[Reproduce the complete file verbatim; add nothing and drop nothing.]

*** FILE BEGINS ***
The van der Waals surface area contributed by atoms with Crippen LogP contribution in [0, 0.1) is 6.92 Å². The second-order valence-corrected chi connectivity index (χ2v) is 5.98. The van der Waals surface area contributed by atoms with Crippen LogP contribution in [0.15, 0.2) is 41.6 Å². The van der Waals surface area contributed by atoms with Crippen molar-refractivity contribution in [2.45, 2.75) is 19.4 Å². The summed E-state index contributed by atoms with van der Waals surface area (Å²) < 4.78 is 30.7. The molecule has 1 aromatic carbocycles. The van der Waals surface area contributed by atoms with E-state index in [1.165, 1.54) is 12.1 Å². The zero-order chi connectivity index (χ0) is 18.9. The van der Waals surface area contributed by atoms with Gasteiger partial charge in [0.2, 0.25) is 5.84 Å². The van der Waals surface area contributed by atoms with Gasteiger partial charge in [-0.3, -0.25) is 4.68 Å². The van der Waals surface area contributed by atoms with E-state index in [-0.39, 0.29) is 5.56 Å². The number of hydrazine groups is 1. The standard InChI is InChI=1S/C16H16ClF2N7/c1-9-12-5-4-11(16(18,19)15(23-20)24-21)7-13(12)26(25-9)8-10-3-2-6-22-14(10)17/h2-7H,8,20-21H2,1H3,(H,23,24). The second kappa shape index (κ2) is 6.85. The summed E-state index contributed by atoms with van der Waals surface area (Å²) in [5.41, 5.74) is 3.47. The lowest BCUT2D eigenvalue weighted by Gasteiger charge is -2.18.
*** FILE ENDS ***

The van der Waals surface area contributed by atoms with Crippen LogP contribution in [0, 0.1) is 6.92 Å². The second-order valence-corrected chi connectivity index (χ2v) is 5.98. The van der Waals surface area contributed by atoms with Crippen LogP contribution in [0.15, 0.2) is 41.6 Å². The van der Waals surface area contributed by atoms with Crippen molar-refractivity contribution in [2.45, 2.75) is 19.4 Å². The summed E-state index contributed by atoms with van der Waals surface area (Å²) < 4.78 is 30.7. The molecule has 1 aromatic carbocycles. The van der Waals surface area contributed by atoms with E-state index in [1.165, 1.54) is 12.1 Å². The zero-order chi connectivity index (χ0) is 18.9. The van der Waals surface area contributed by atoms with Gasteiger partial charge in [0.2, 0.25) is 5.84 Å². The van der Waals surface area contributed by atoms with Gasteiger partial charge in [-0.3, -0.25) is 4.68 Å². The van der Waals surface area contributed by atoms with E-state index in [-0.39, 0.29) is 5.56 Å². The number of hydrazine groups is 1. The standard InChI is InChI=1S/C16H16ClF2N7/c1-9-12-5-4-11(16(18,19)15(23-20)24-21)7-13(12)26(25-9)8-10-3-2-6-22-14(10)17/h2-7H,8,20-21H2,1H3,(H,23,24). The second kappa shape index (κ2) is 6.85. The summed E-state index contributed by atoms with van der Waals surface area (Å²) in [5.41, 5.74) is 3.47. The lowest BCUT2D eigenvalue weighted by Gasteiger charge is -2.18.